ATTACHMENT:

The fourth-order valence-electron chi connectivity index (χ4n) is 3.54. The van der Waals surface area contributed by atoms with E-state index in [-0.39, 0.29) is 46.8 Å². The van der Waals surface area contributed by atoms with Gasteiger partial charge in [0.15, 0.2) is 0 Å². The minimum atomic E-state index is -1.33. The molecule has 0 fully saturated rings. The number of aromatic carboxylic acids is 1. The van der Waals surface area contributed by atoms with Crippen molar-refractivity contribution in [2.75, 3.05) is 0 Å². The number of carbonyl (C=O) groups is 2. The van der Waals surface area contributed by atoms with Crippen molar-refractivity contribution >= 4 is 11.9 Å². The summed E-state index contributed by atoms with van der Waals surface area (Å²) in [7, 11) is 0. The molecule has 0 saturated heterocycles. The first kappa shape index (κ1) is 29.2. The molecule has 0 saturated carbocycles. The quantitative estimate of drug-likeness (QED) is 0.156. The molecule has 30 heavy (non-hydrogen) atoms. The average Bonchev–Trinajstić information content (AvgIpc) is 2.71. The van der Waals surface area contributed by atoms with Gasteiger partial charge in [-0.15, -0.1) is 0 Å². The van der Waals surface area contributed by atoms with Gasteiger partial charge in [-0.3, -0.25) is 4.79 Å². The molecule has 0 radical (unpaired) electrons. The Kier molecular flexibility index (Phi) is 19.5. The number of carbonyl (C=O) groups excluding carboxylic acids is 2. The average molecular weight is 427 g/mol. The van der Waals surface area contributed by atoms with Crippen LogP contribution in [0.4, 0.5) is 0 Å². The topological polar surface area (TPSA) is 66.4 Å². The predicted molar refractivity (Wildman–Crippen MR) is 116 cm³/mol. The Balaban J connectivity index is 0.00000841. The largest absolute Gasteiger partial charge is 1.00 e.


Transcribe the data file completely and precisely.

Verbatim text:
The fourth-order valence-electron chi connectivity index (χ4n) is 3.54. The van der Waals surface area contributed by atoms with E-state index in [-0.39, 0.29) is 46.8 Å². The van der Waals surface area contributed by atoms with Gasteiger partial charge in [0.15, 0.2) is 0 Å². The minimum atomic E-state index is -1.33. The molecule has 0 fully saturated rings. The number of aromatic carboxylic acids is 1. The van der Waals surface area contributed by atoms with Crippen molar-refractivity contribution in [2.75, 3.05) is 0 Å². The number of carbonyl (C=O) groups is 2. The van der Waals surface area contributed by atoms with Crippen molar-refractivity contribution >= 4 is 11.9 Å². The summed E-state index contributed by atoms with van der Waals surface area (Å²) in [7, 11) is 0. The molecule has 0 saturated heterocycles. The first kappa shape index (κ1) is 29.2. The molecule has 0 saturated carbocycles. The quantitative estimate of drug-likeness (QED) is 0.156. The molecule has 30 heavy (non-hydrogen) atoms. The average Bonchev–Trinajstić information content (AvgIpc) is 2.71. The van der Waals surface area contributed by atoms with Gasteiger partial charge in [-0.15, -0.1) is 0 Å². The van der Waals surface area contributed by atoms with Gasteiger partial charge in [-0.3, -0.25) is 4.79 Å². The molecule has 0 radical (unpaired) electrons. The Kier molecular flexibility index (Phi) is 19.5. The number of carbonyl (C=O) groups excluding carboxylic acids is 2. The average molecular weight is 427 g/mol. The van der Waals surface area contributed by atoms with Crippen LogP contribution in [0.4, 0.5) is 0 Å². The topological polar surface area (TPSA) is 66.4 Å². The predicted molar refractivity (Wildman–Crippen MR) is 116 cm³/mol. The Balaban J connectivity index is 0.00000841. The largest absolute Gasteiger partial charge is 1.00 e.